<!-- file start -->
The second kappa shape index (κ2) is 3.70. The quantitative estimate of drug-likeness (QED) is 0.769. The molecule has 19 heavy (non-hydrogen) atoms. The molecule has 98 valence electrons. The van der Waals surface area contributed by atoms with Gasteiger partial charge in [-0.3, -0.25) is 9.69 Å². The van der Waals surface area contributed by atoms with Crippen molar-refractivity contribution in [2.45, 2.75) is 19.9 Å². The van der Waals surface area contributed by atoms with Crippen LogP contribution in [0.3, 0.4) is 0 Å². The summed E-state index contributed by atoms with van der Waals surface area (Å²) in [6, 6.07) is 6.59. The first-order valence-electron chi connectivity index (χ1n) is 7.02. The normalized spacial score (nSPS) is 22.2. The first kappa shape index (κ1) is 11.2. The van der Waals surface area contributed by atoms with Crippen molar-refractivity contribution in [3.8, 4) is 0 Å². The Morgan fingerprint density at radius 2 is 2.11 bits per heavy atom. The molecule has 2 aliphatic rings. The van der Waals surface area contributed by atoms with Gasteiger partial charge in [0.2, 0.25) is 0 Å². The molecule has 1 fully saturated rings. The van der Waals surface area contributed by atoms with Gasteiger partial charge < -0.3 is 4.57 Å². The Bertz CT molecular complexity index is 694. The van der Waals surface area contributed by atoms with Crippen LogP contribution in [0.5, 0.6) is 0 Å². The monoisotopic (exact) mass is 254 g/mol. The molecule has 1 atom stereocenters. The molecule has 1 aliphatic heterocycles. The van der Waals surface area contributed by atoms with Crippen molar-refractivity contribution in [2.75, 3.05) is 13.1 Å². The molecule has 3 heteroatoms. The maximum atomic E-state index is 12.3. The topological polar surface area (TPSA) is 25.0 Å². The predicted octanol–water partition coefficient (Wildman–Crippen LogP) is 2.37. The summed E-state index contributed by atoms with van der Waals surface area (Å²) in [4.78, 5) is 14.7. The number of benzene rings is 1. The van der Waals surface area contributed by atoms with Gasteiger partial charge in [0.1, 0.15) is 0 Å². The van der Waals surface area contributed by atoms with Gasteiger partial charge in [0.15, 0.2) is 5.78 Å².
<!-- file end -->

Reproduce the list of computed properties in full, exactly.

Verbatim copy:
The second kappa shape index (κ2) is 3.70. The quantitative estimate of drug-likeness (QED) is 0.769. The molecule has 19 heavy (non-hydrogen) atoms. The molecule has 98 valence electrons. The van der Waals surface area contributed by atoms with Gasteiger partial charge in [-0.3, -0.25) is 9.69 Å². The van der Waals surface area contributed by atoms with Crippen molar-refractivity contribution in [2.45, 2.75) is 19.9 Å². The van der Waals surface area contributed by atoms with Crippen LogP contribution in [0.3, 0.4) is 0 Å². The summed E-state index contributed by atoms with van der Waals surface area (Å²) in [6, 6.07) is 6.59. The first-order valence-electron chi connectivity index (χ1n) is 7.02. The normalized spacial score (nSPS) is 22.2. The first kappa shape index (κ1) is 11.2. The van der Waals surface area contributed by atoms with Crippen molar-refractivity contribution in [3.8, 4) is 0 Å². The Morgan fingerprint density at radius 2 is 2.11 bits per heavy atom. The molecule has 2 aliphatic rings. The van der Waals surface area contributed by atoms with Gasteiger partial charge in [0.2, 0.25) is 0 Å². The molecule has 1 fully saturated rings. The van der Waals surface area contributed by atoms with Gasteiger partial charge < -0.3 is 4.57 Å². The Bertz CT molecular complexity index is 694. The van der Waals surface area contributed by atoms with Crippen LogP contribution in [0.5, 0.6) is 0 Å². The monoisotopic (exact) mass is 254 g/mol. The molecule has 1 atom stereocenters. The molecule has 1 aliphatic heterocycles. The van der Waals surface area contributed by atoms with Crippen molar-refractivity contribution in [2.75, 3.05) is 13.1 Å². The molecule has 3 heteroatoms. The maximum atomic E-state index is 12.3. The topological polar surface area (TPSA) is 25.0 Å². The predicted octanol–water partition coefficient (Wildman–Crippen LogP) is 2.37. The summed E-state index contributed by atoms with van der Waals surface area (Å²) in [4.78, 5) is 14.7. The number of benzene rings is 1. The van der Waals surface area contributed by atoms with Gasteiger partial charge in [0.1, 0.15) is 0 Å². The van der Waals surface area contributed by atoms with Gasteiger partial charge in [0.15, 0.2) is 5.78 Å².